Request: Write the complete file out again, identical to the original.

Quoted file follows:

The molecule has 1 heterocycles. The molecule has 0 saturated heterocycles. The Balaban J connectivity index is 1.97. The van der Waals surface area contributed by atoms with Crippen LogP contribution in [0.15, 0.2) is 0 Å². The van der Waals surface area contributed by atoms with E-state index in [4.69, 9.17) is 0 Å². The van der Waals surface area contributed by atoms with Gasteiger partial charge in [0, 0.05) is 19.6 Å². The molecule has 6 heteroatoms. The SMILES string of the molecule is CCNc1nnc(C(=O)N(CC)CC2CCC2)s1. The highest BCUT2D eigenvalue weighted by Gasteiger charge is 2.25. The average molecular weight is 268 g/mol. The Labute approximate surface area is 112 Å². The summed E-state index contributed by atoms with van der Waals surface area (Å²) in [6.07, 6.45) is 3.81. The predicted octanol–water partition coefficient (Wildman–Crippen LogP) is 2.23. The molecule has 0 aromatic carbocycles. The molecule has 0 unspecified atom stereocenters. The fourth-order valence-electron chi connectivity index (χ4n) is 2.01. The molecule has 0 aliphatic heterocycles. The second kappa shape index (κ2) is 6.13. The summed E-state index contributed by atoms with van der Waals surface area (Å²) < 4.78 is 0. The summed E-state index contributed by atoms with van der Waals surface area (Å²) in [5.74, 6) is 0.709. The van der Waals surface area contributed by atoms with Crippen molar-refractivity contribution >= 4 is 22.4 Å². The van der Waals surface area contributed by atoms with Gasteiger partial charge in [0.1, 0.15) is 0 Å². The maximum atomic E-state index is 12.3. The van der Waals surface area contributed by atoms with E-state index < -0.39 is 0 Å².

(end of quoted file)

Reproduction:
The molecule has 1 heterocycles. The molecule has 0 saturated heterocycles. The Balaban J connectivity index is 1.97. The van der Waals surface area contributed by atoms with Crippen LogP contribution in [0.15, 0.2) is 0 Å². The van der Waals surface area contributed by atoms with E-state index in [4.69, 9.17) is 0 Å². The van der Waals surface area contributed by atoms with Gasteiger partial charge in [0, 0.05) is 19.6 Å². The molecule has 6 heteroatoms. The SMILES string of the molecule is CCNc1nnc(C(=O)N(CC)CC2CCC2)s1. The highest BCUT2D eigenvalue weighted by Gasteiger charge is 2.25. The average molecular weight is 268 g/mol. The Labute approximate surface area is 112 Å². The summed E-state index contributed by atoms with van der Waals surface area (Å²) in [6.07, 6.45) is 3.81. The predicted octanol–water partition coefficient (Wildman–Crippen LogP) is 2.23. The molecule has 0 aromatic carbocycles. The molecule has 0 unspecified atom stereocenters. The fourth-order valence-electron chi connectivity index (χ4n) is 2.01. The molecule has 0 aliphatic heterocycles. The second kappa shape index (κ2) is 6.13. The summed E-state index contributed by atoms with van der Waals surface area (Å²) < 4.78 is 0. The summed E-state index contributed by atoms with van der Waals surface area (Å²) in [5.74, 6) is 0.709. The van der Waals surface area contributed by atoms with Crippen molar-refractivity contribution >= 4 is 22.4 Å². The van der Waals surface area contributed by atoms with Gasteiger partial charge in [0.1, 0.15) is 0 Å². The maximum atomic E-state index is 12.3. The van der Waals surface area contributed by atoms with E-state index < -0.39 is 0 Å².